David Grann of the New Yorker, has written a disturbing and vindicating article about Todd Willingham, a man who saw his reputation and his life literally destroyed by the state.
It’s a lengthy piece, but definitely worth pursuing. For those of you who are interested in seeing yet another example of why this shameful system needs to be reformed, or are simply in the mood to read a compelling true story, look no further.
Here is a brief excerpt:
LaFayette Collins, who was a member of the board at the time, told me of the process, “You don’t vote guilt or innocence. You don’t retry the trial. You just make sure everything is in order and there are no glaring errors.” He noted that although the rules allowed for a hearing to consider important new evidence, “in my time there had never been one called.” When I asked him why Hurst’s report didn’t constitute evidence of “glaring errors,” he said, “We get all kinds of reports, but we don’t have the mechanisms to vet them.” Alvin Shaw, another board member at the time, said that the case didn’t “ring a bell,” adding, angrily, “Why would I want to talk about it?” Hurst calls the board’s actions “unconscionable.”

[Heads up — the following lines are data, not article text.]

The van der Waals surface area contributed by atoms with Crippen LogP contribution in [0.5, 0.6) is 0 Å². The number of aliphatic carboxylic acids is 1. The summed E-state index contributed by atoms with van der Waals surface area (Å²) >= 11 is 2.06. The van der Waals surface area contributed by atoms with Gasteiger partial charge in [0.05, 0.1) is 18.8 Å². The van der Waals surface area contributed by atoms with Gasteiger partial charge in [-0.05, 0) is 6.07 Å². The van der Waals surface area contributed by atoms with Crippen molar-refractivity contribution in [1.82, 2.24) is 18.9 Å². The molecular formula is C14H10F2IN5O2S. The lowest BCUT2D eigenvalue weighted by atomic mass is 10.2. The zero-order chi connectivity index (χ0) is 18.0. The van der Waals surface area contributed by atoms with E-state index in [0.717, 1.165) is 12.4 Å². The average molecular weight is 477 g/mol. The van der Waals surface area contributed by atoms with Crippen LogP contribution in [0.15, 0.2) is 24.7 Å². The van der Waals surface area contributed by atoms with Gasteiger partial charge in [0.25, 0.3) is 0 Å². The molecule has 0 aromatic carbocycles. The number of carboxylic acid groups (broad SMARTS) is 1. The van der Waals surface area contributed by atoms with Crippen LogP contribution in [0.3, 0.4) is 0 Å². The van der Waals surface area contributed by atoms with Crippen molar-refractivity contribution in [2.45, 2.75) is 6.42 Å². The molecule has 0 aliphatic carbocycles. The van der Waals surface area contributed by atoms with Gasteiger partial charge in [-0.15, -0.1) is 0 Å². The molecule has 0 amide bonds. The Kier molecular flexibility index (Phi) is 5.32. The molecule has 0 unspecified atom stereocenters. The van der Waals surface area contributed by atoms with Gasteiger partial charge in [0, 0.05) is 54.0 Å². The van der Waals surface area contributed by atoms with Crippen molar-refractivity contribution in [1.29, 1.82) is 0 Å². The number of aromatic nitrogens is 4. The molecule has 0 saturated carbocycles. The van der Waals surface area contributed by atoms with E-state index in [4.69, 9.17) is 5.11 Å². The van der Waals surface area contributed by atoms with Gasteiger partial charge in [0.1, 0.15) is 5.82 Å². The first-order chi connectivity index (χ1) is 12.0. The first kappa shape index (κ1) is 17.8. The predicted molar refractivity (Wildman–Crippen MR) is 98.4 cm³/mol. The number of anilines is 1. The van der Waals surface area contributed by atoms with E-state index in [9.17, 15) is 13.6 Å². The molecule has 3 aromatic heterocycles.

For information on how best to reform the current unjustice system, and the idea of “criminality”, see Criminon.
Also check out camerontoddwillingham.com to learn more of Todd Willingham’s life and death, and how you can help restore his reputation.